"Banks in the region have started realizing that the overwhelming amounts of data they are accumulating is unstructured in nature and have no insights in terms of where and who can access what. In order to gain these insights, the data needs to be transformed into information process that is comprehensive, consistent, correct and current. This challenge can very well be addressed through deployment of a data governance program that can allow banks to treat its data as a corporate asset by enforcing consistent definitions, rules, policies and procedures,"
Over the past few months, Meta Byte Technologies has had dialogues with leading banks in the region. Through these interactions the company has been able to identify the worst practices and pitfalls banks need to avoid. “For one, data governance program is often perceived as just paying for Consultation services and adding employees to a governance committee. While that is a great first step, banks need to do more,” adds Dighe. “Banks need to create data definitions, business rules and KPIs to be used in their business processes, or they face not producing any business value from their data governance effort. Entitlements and compliance is then to be reviewed, with updates to these as and when the business needs change.”
The company clearly identified that the most prominent governance goal for Banks is the availability of reliable and accurate data for risk aggregation and reporting, including data accountability and traceability. They also find that although IT enables and reviews rules of Data Governance they are struggling to keep up with these processes manually. In addition, banks are realizing that data governance should not be an IT initiative. In order for a data governance program to be successful and sustainable, the mandate must come from the business, providing direction and steering the initiative, with IT objectives driving the plan for successful execution. IT then needs to have innovative approaches on how to reduce its own overhead and not be overwhelmed with business and helpdesk requests.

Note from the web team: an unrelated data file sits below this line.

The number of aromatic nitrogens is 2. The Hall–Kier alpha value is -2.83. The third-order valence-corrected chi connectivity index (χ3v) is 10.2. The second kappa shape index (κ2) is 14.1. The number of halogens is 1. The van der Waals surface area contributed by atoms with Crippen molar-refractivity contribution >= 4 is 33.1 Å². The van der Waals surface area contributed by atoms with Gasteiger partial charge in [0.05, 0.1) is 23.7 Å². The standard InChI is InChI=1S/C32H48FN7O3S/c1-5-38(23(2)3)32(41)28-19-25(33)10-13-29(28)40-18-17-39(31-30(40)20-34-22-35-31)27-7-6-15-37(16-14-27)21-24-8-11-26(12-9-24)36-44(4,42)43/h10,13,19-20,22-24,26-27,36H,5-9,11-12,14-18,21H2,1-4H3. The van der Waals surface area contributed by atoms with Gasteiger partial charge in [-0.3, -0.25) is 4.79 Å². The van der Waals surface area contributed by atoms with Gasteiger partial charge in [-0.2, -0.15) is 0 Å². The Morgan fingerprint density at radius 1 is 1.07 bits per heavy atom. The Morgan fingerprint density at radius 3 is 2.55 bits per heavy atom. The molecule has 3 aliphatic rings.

“We advise that organizations that are able to envision a disciplined data governance which encompasses people, processes, architecture and technology will be successful,”
Digheconcludes “It is helpful to visualize the data governance structure as a comprehensive framework that rests on four pillars: the collection, management, protection, and delivery of critical data. These four components will form the foundation for an effective data governance model for banks to reduce operational risk and costs, and improve controls and compliance, along with the ability to leverage data as a true critical asset and deliver real business value. "